Saturday’s inaugural WAM street festival aims to foster community through arts and culture

By Stephanie Case

Annie Dingwall, who was mentored by Randy Newman at the USC Thornton School of Music, brings her moody pop jams to WAM

Annie Dingwall, who was mentored by Randy Newman at the USC Thornton School of Music, brings her moody pop jams to WAM

To 24-year resident John Sharpe, Westchester has always felt more like a small town than part of a big city.

“I go into Vons and I recognize people in the aisles. You walk down the street and people wave,” he says. “You feel like you belong, and I think that’s rare these days.”

But unlike nearby Venice, which draws thousands to its annual Abbot Kinney Festival, or El Segundo, which hosts monthly art walks each summer, Westchester, Sharpe noticed, has never had a big arts-and-culture event to unify the community in a common space.

This Saturday, the first-ever Westchester Arts & Music Block Party (WAM), hosted by the Emerson Avenue Community Garden, aims to fill that void.

The free, all-day event is a massive musical takeover of Emerson Avenue, featuring eight eclectic bands and four dance troupes, along with carving lessons and family activities in the adjacent garden. Six gourmet food trucks and dozens of local vendors are also setting up shop.

“The block party idea is a great one because it brings neighbors out of their houses. It stimulates the community, and that’s what it’s all about,” says Sharpe, president of the Emerson Avenue Community Garden and lead organizer of the event.

If Sharpe seems confident about the party’s success, it’s because he has a track record. Back in the ‘90s, he and his friends threw dozens of decked-out block parties on Ogelsby Avenue to knit their neighborhood together.

Chris and Adrienne Isom of Americana punk band Nocona, the WAM Block Party headliner, have done the same in their Venice neighborhood.

“Adrienne and mine’s place is the place where everyone in the neighborhood comes to party and rock out,” Chris Isom says.

Nocona has played some of the biggest music festivals in the country — from Bonnaroo to Outside Lands — but the band is remarkably homegrown: they’ve performed at their own block parties, toured with families from their block and even brought 13-year-old neighbor, a guitarist, on stage to open for them.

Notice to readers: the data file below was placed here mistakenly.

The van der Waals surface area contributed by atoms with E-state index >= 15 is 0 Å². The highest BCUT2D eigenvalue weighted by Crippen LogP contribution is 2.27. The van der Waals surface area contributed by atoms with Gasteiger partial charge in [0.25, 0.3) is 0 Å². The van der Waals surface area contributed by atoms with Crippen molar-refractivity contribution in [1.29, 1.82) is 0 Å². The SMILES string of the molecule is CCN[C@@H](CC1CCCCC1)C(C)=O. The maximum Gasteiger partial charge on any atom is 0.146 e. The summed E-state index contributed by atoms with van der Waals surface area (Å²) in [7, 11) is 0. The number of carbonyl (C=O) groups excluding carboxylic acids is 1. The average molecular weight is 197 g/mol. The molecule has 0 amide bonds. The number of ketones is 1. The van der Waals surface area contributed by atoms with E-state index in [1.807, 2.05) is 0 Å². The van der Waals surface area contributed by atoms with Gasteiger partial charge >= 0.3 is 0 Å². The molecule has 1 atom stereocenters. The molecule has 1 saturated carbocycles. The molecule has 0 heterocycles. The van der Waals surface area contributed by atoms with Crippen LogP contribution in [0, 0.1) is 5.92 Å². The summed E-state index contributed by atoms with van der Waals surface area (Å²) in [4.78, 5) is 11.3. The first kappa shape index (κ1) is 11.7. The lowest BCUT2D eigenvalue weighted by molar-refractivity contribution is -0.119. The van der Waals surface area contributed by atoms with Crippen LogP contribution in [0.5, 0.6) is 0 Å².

Leading up to Nocona’s 7 p.m. set, a number of bands and dance groups are slated to perform, many of them hailing from Westchester.

Among them are the Loyola Marymount University Community Band; the Lariats, a youth dance ensemble; and traditional Irish music group the Praties (band member Steven O’Laughlin also volunteers at the Emerson Avenue Community Garden).

Other Westside groups include reggae-world songstress LaDee Dred, the young performers of the Los Angeles Art Collective and the Loyola African Drum & Dance Ensemble.

As the afternoon progresses, the traditional music gives way to the more radio-friendly as pop and rock acts take the stage. At 1:45 p.m., Annie Dingwall sings 50 minutes of her moody pop jams, followed by Walla, a four-piece with upbeat melodies; indie rockers the Audiots; and Apollo Bebop, a Santa Ana act that laces silky jazz with rap.

Away from the songs and dancing, families can take refuge in the nearby Emerson Avenue Community Garden. Among the blooming flowers and vegetables, kids and adults can stack oversized Jenga towers, get their faces painted, screen print T-shirts, pot succulents, decorate hats or watch puppet theatre. A master woodworker will show attendees how to carve bowls out of pieces of wood, while others can listen to Zsuzsi — the garden’s resident storyteller — weave some tales.

One of those tales could easily be about the revival of the garden itself, which was an abandoned lot less than five years prior.

“It was just dirt, weeds and trash, basically,” Sharpe says. “It had fallen into disrepair.”

Since then, it’s blossomed into a community meeting place of sorts, where Boy Scouts and college students, teachers and artists can congregate.

“It’s a little microcosm of humanity. We have every type of person in that garden,” Sharpe says. “It brings people together that may not otherwise have ever met.”

With the block party, like with the garden, Sharpe hopes to continue to unite his growing community and inspire others to do the same.

“There’s a bunch of new families moving in that are in the chapter of their lives that I was when I first moved in,” Sharpe says. “My objective is to stimulate them to take the baton, because it enriches your life. You feel more connected.”

The WAM Block Party happens from 10 a.m. to 8 p.m. Saturday, Sept. 24, on Emerson Avenue at 80th Place in Westchester, including the Emerson Avenue Community Garden. Free to attend. Visit for more info.